The most important thing that a puppy learns during the period of socialization is the ability to play. Your dog will play most of his life, and especially during the period of socialization, when he just gets to know this wonderful world through the game. The game is of great importance in the life of a puppy and carries a lot of necessary functions. She occupies and stimulates the puppy, teaches him agility, intelligence and determination in difficult situations, as well as respect for the canine hierarchy. More importantly, through play, the puppy truly learns to interact with other individuals, so removing a puppy from canine society can affect the formation of a lonely and immature personality in him for the rest of his life.
Make the decision that best suits your puppy
In the case of animals, it is difficult to develop any one universal approach that would ideally fit all breeds and species, because each animal is completely individual. That is why it is so important to assess the character of the mother and the character of the puppies before making such a fateful decision. However, it is possible to give an unequivocal answer to the question of whether it is possible to separate mother and puppy before eight weeks. Of course not.
In countries that are fortunate enough to have a fairly small population of street dogs and a well-developed dog training industry, people will find it wild and absurd to decide to wean a puppy from its mother before it is even eight weeks old. But, unfortunately, in some countries, especially with a large number of street dogs, they are considered as pests or even as a food item. There is no special legislation that would protect dogs, and therefore puppies are sold at the age of five weeks or less. At this age, puppies should never be sold, no matter how cool and mature they seem.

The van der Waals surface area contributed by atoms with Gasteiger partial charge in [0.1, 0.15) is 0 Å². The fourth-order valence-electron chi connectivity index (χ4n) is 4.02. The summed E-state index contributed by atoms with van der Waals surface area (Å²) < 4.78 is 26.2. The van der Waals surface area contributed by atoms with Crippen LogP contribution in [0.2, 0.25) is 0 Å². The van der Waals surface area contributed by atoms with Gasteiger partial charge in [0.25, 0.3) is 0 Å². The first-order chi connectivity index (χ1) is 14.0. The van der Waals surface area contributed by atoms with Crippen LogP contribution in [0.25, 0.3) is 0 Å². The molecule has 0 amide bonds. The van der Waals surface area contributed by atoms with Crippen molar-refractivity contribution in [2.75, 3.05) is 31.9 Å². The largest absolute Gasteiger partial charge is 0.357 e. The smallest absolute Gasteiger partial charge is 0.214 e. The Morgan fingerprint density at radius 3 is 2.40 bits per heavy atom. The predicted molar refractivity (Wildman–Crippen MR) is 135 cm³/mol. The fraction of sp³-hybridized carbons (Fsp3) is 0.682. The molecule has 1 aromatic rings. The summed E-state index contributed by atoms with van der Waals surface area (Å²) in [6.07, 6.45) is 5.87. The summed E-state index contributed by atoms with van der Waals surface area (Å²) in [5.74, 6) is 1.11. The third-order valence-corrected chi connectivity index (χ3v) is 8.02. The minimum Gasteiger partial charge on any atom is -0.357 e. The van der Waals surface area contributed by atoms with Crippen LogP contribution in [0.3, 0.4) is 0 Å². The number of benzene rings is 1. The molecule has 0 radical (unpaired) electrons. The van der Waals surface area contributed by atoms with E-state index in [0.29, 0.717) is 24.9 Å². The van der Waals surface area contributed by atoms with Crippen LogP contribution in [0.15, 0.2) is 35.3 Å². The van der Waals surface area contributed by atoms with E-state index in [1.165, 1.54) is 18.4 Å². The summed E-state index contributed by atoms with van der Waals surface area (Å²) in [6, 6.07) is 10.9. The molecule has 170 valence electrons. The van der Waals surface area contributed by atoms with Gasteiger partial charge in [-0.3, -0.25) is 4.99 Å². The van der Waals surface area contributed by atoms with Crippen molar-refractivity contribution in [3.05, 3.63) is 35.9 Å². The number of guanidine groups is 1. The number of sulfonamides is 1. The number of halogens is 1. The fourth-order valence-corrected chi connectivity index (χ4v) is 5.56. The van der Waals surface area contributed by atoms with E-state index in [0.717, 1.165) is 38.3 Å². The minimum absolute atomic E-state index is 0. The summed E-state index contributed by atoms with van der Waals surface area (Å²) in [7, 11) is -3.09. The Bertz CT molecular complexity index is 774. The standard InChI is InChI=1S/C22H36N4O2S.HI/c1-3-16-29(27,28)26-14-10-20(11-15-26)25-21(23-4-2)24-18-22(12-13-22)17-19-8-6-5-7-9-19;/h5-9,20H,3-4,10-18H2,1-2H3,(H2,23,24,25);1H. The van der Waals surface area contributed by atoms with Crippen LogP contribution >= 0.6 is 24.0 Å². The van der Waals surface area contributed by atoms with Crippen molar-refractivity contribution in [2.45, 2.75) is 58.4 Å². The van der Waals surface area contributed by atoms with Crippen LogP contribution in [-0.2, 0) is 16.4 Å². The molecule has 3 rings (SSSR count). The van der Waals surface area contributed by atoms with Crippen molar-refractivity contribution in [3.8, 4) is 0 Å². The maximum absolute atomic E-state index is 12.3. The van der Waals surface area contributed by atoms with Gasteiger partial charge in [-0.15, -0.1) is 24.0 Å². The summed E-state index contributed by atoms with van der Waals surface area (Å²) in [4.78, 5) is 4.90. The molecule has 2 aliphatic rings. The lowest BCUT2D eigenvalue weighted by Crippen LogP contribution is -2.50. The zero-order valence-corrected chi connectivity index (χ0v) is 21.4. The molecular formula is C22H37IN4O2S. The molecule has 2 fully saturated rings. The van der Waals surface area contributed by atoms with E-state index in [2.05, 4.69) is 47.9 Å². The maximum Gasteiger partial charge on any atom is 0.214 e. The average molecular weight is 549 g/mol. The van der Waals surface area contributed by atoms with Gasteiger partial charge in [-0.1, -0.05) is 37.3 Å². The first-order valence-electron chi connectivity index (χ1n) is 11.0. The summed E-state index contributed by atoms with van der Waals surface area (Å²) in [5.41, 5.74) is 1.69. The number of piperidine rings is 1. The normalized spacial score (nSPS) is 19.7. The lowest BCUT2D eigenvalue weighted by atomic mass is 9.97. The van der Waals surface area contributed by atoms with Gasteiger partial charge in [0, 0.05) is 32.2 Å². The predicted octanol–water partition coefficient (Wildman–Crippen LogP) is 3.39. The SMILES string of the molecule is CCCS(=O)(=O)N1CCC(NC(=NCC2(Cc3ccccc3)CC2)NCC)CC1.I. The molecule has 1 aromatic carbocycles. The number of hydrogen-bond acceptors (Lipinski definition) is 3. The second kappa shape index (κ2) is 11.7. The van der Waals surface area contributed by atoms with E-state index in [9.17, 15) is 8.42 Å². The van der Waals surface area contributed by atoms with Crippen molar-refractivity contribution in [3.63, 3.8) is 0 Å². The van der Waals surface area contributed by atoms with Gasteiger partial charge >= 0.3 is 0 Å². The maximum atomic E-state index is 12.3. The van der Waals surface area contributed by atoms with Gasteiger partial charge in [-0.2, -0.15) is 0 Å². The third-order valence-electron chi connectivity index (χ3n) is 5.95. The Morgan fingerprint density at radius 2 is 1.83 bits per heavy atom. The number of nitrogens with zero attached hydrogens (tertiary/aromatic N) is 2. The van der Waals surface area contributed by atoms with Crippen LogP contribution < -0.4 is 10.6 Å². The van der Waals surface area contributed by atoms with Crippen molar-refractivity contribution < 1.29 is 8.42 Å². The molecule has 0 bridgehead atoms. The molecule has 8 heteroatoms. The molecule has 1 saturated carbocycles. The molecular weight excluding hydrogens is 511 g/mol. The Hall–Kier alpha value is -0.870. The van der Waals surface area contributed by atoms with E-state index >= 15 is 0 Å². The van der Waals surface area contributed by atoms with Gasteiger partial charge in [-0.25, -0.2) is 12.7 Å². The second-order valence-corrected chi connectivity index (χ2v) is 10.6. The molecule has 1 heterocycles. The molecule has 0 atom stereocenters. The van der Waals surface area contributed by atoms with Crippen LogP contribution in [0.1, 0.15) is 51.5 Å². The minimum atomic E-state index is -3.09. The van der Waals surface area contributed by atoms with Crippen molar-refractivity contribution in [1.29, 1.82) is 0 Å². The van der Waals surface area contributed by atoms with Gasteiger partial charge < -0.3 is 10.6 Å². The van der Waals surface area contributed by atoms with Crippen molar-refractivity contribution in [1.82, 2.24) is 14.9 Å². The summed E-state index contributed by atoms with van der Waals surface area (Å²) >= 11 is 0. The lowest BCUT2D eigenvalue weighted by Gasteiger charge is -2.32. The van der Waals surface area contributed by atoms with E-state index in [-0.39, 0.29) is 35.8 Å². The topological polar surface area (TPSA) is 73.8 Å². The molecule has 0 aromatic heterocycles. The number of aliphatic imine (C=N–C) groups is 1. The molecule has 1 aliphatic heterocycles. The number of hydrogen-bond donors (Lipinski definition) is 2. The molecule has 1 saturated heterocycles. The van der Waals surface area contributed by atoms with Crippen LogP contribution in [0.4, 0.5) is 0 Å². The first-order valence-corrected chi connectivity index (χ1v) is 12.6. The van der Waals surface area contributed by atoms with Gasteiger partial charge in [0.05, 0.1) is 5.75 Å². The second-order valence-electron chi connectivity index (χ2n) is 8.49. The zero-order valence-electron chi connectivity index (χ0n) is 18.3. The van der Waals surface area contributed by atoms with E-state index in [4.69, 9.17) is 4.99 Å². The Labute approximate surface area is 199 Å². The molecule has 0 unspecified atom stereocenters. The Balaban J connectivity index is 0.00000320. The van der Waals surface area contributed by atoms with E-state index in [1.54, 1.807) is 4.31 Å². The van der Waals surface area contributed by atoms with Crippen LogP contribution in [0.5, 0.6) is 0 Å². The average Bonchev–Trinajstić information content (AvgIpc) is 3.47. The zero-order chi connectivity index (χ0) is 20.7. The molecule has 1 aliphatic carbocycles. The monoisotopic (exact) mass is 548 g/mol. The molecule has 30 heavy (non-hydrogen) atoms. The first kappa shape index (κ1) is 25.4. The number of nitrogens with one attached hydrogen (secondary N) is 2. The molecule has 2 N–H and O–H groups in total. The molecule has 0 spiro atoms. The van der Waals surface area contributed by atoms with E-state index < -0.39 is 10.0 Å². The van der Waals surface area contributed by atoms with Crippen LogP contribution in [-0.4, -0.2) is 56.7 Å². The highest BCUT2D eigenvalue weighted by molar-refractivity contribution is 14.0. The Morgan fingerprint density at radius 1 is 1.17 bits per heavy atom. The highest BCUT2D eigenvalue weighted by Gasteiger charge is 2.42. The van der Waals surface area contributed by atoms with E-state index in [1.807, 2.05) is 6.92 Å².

A lot of controversy has led to 12 weeks being defined as too early and XNUMX weeks too late, so the middle ground is somewhere in between. A good indicator of a mother’s readiness to wean her puppy is when she walks away from him when he asks her for food, or when she burps for food. Feeding a puppy takes a lot of energy from the mom, so it’s in her best interest to speed up the weaning process.
The number of puppies also matters. It is quite logical that a dog with several puppies will speed up the weaning process, while an individual with one puppy will slow it down. Although the real emotional state of the dog is difficult to establish, some signs can still indicate it. For example, if a dog sleeps with its head resting on the puppies, then it is still not ready to be separated from them.
The temperament of the puppies also determines their readiness to be separated from the nurse and find a new home. Weak and undeveloped puppies always need more time to socialize and prepare for a new life. Such puppies can be taken from their mother when 12 weeks have passed after birth. But puppies that feel quite confident and eat well can be sold after nine weeks, provided that they are already sufficiently distant from their mother.
Also, do not forget about vaccination, especially against parvovirus. After vaccination, the chance of infection still remains, but minimal, so it is better to consult a veterinarian to make the right decision. The truth is that there is no right or wrong way to wean a puppy from its mother, there is no age at which it will be easier for the mother to bear this loss, and for the puppy to be afraid of the new atmosphere. Change is hard on dogs, just as it is on humans. Dogs are remarkably adaptable, have a natural curiosity and the ability to rejoice here and now, which cannot be said about people. If you plan everything carefully, mother and child will endure separation and can live happily ever after.